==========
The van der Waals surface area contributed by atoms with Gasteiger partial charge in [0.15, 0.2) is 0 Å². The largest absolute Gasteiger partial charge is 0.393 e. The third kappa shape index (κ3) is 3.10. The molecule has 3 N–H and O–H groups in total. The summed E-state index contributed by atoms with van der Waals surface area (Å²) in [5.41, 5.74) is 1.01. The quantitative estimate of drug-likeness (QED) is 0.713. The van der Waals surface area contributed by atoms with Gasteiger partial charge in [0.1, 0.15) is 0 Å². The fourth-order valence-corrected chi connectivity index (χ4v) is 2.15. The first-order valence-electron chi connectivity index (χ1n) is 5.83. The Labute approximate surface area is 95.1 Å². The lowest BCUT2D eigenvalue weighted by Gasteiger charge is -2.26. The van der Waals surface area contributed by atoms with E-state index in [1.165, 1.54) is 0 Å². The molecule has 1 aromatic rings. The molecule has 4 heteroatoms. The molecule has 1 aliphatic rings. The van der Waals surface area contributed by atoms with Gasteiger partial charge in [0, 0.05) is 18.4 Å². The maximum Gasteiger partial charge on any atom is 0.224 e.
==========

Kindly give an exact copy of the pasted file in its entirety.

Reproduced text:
The van der Waals surface area contributed by atoms with Gasteiger partial charge in [0.15, 0.2) is 0 Å². The largest absolute Gasteiger partial charge is 0.393 e. The third kappa shape index (κ3) is 3.10. The molecule has 3 N–H and O–H groups in total. The summed E-state index contributed by atoms with van der Waals surface area (Å²) in [5.41, 5.74) is 1.01. The quantitative estimate of drug-likeness (QED) is 0.713. The van der Waals surface area contributed by atoms with Gasteiger partial charge in [0.1, 0.15) is 0 Å². The fourth-order valence-corrected chi connectivity index (χ4v) is 2.15. The first-order valence-electron chi connectivity index (χ1n) is 5.83. The Labute approximate surface area is 95.1 Å². The lowest BCUT2D eigenvalue weighted by Gasteiger charge is -2.26. The van der Waals surface area contributed by atoms with E-state index in [1.165, 1.54) is 0 Å². The molecule has 1 aromatic rings. The molecule has 4 heteroatoms. The molecule has 1 aliphatic rings. The van der Waals surface area contributed by atoms with Gasteiger partial charge in [0, 0.05) is 18.4 Å². The maximum Gasteiger partial charge on any atom is 0.224 e.